WHEN THE PHONE RANG, Dortmunder was making himself a mayonnaise and baloney sandwich on white. He heard the ring, looked at his incomplete sandwich laid open on the plate like a patient etherized upon a table, and thought, what if I don’t answer? Then he replied to himself, it’ll just keep ringing. So he plunged the knife into the mayo jar and marched to the living room where, as predicted, the phone was still ringing. He answered: “Yeah?”
“Dortmunder!” rasped a voice so loud and irritating that Dortmunder automatically yanked the receiver out to arm’s length, as though it had caught fire. From that distance, the rasp was less painful but just as repellent: “Dortmunder! Where are you? You there?”
Cautiously, Dortmunder approached the receiver to his head. “Don’t shout,” he said.
“Am I shouting?” But then, of course, he wasn’t. “All these waves here, I can’t hear a thing. Can you hear them? The waves?”
Then Dortmunder knew who it was; the same voice that used to rasp from the intercom on West Eighty-ninth street. “Arnie? Is that you?”
“Who else?” Arnie Albright demanded.
“And you’re still there? The Club Med?”
“Down in the islands,” Arnie snarled. “Everything’s sand, and everybody smiles all the time. I know you’ll say it can’t be that bad, John Dortmunder, but it is. Never get sent down to a place like this.”
“If you got the choice, you’re sent up or you’re sent down, take up. You don’t have to take my word for it. Ignore me if you want, go your own way, whado I care?”
Dortmunder said, “I thought the idea was, they were gonna modify your behavior.”
“I’m modified,” Arnie assured him. “Trust me, I’m modified, but it doesn’t do any good. The G.O.s won’t eat with me.”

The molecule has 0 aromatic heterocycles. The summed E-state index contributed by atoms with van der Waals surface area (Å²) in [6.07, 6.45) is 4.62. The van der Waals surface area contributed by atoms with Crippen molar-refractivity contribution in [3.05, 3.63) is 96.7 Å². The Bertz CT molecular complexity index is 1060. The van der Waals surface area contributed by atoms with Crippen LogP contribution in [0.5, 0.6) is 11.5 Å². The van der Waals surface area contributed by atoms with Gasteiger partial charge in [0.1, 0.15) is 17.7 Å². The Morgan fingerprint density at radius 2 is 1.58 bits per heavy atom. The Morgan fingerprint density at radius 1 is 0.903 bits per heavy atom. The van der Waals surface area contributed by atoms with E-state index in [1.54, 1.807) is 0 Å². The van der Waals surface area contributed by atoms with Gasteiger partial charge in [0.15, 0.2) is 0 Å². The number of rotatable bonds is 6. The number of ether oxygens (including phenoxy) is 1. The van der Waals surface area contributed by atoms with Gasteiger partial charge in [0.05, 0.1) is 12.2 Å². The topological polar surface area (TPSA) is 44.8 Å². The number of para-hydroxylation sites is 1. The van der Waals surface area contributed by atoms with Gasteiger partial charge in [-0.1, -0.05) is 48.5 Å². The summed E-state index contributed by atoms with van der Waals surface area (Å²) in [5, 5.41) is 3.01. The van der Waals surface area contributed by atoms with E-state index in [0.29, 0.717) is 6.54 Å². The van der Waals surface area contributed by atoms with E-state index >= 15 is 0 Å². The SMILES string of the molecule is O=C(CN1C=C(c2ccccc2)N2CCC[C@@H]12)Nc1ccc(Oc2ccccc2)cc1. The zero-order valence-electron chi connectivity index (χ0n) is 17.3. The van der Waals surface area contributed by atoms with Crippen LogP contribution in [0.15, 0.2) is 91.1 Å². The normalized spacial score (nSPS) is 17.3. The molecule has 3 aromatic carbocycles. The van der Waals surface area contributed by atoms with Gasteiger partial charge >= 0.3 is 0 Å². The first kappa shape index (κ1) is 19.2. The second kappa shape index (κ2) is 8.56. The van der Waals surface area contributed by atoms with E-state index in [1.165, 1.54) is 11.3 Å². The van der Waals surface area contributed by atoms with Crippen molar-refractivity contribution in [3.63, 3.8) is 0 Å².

“The staff,” Arnie said. “The help. Everything’s democratic here, if you believe it, and the guests eat with the help. Everybody mixed up in the same tables. Only, after a few days, the G.O.s won’t eat with me any more. They pretend like they’re gonna, but then they don’t. They go sit with the smiley people instead.”
“G.O.s,” Dortmunder said. “That’s what you’ve been saying.”
“They got their own language here,” Arnie said. “Well, they do, anyway, they’re French. But even beyond that. So G.O. is staff, and G.M. is the rest of us, the guests.”
“Somebody told me,” Arnie said, “it means Gentile Members, but that can’t be right, can it?”
“I don’t know,” Dortmunder said. “I never been to a place like that.”
“Sunlight gives me a rash,” Arnie said. “I hadda come here to find that out. But I got a little porch on my room, I can get air and shade, and this whole ocean is right here, it’s practically in the place with me, and the waves don’t sound like traffic, you know that?”
“No, I didn’t know that,” Dortmunder said.
“You sure you can’t hear them? Listen,” Arnie said, and apparently held his phone closer to the ocean because now Dortmunder could hear a faint slow repeated shushing sound that wasn’t at all like traffic.
“Yeah, now I do,” he said.
A little silence, and then Arnie said, “Did you hear it?”
“Yeah, then I did.”
“Well, you don’t wanna talk to me,” Arnie said, “so let’s get to the subject matter.”
Dortmunder wanted to say, no, it’s fine to talk to you, or no, it’s good to hear your voice, but there are certain lies that just will not pass a person’s lips, no matter how firm the intention, so what he did say was, “Sure, the subject matter.”
“My cousin Archie tells me you wanna prepare a gift for when I get back there,” Arnie said, “and I should tell you what kinda gift I’d like to see.”
Getting the idea, Dortmunder said, “That’s it exactly.”
“I’m not interested in clocks.”
“I am interested in music boxes.”
“And I am interested in chess sets.”
“I’ll make a note.”
“And I am interested in coins, but only if they’re gold.”
“But I am not interested in anything else. Well, yeah, I am.”
“I’m interested,” Arnie said, “in a ticket outa here, but I don’t think you got one of those.”
“No, I don’t.”
“Well, I’m not gonna take up your time,” Arnie said, “on the phone here, tell you my troubles. Whada you give a shit about my troubles? The fact is, you don’t.”
“Uhhh,” Dortmunder said, and Arnie hung up.
It was amazing, really, how little effect Club Med had so far had on Arnie’s personality. And it was also amazing how much of that personality could come through over the telephone.
It was a good ten minutes before Dortmunder got his appetite back enough so he could go finish making his sandwich.